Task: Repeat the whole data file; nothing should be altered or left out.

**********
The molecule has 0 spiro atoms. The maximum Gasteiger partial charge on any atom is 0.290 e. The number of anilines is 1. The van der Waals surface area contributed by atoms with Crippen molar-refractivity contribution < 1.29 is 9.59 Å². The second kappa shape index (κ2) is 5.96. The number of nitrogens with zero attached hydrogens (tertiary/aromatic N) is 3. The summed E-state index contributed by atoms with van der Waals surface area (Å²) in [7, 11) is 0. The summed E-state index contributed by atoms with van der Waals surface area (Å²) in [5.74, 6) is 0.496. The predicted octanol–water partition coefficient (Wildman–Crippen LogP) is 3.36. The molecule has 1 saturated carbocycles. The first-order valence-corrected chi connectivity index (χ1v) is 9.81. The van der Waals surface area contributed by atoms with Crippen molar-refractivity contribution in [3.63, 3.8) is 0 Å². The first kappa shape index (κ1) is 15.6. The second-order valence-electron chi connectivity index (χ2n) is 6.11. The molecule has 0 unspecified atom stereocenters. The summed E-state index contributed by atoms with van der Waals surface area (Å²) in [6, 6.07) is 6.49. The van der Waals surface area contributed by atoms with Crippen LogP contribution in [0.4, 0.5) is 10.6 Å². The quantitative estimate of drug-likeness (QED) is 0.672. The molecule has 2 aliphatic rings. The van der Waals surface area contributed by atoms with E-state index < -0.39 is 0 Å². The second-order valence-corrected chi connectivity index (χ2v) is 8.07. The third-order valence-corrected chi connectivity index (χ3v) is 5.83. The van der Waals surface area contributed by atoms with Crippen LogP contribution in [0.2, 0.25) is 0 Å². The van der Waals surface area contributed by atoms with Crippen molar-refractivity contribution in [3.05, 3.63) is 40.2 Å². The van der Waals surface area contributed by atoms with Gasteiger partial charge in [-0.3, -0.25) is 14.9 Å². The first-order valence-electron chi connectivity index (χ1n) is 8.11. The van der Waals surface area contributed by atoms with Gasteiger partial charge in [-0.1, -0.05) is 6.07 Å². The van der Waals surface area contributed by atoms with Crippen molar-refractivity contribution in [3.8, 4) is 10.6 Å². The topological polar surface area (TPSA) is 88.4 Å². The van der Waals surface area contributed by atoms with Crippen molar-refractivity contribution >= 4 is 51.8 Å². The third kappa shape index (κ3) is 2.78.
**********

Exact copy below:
The molecule has 0 spiro atoms. The maximum Gasteiger partial charge on any atom is 0.290 e. The number of anilines is 1. The van der Waals surface area contributed by atoms with Crippen molar-refractivity contribution < 1.29 is 9.59 Å². The second kappa shape index (κ2) is 5.96. The number of nitrogens with zero attached hydrogens (tertiary/aromatic N) is 3. The summed E-state index contributed by atoms with van der Waals surface area (Å²) in [7, 11) is 0. The summed E-state index contributed by atoms with van der Waals surface area (Å²) in [5.74, 6) is 0.496. The predicted octanol–water partition coefficient (Wildman–Crippen LogP) is 3.36. The molecule has 1 saturated carbocycles. The first-order valence-corrected chi connectivity index (χ1v) is 9.81. The van der Waals surface area contributed by atoms with Crippen molar-refractivity contribution in [3.63, 3.8) is 0 Å². The first kappa shape index (κ1) is 15.6. The second-order valence-electron chi connectivity index (χ2n) is 6.11. The molecule has 0 unspecified atom stereocenters. The summed E-state index contributed by atoms with van der Waals surface area (Å²) in [6, 6.07) is 6.49. The van der Waals surface area contributed by atoms with Crippen LogP contribution in [0.4, 0.5) is 10.6 Å². The quantitative estimate of drug-likeness (QED) is 0.672. The molecule has 2 aliphatic rings. The van der Waals surface area contributed by atoms with E-state index < -0.39 is 0 Å². The second-order valence-corrected chi connectivity index (χ2v) is 8.07. The third-order valence-corrected chi connectivity index (χ3v) is 5.83. The van der Waals surface area contributed by atoms with Crippen LogP contribution in [0.2, 0.25) is 0 Å². The van der Waals surface area contributed by atoms with Crippen molar-refractivity contribution in [3.05, 3.63) is 40.2 Å². The van der Waals surface area contributed by atoms with Gasteiger partial charge in [-0.3, -0.25) is 14.9 Å². The first-order valence-electron chi connectivity index (χ1n) is 8.11. The van der Waals surface area contributed by atoms with Gasteiger partial charge in [-0.1, -0.05) is 6.07 Å². The van der Waals surface area contributed by atoms with Crippen molar-refractivity contribution in [3.8, 4) is 10.6 Å². The topological polar surface area (TPSA) is 88.4 Å². The van der Waals surface area contributed by atoms with Crippen molar-refractivity contribution >= 4 is 51.8 Å². The third kappa shape index (κ3) is 2.78.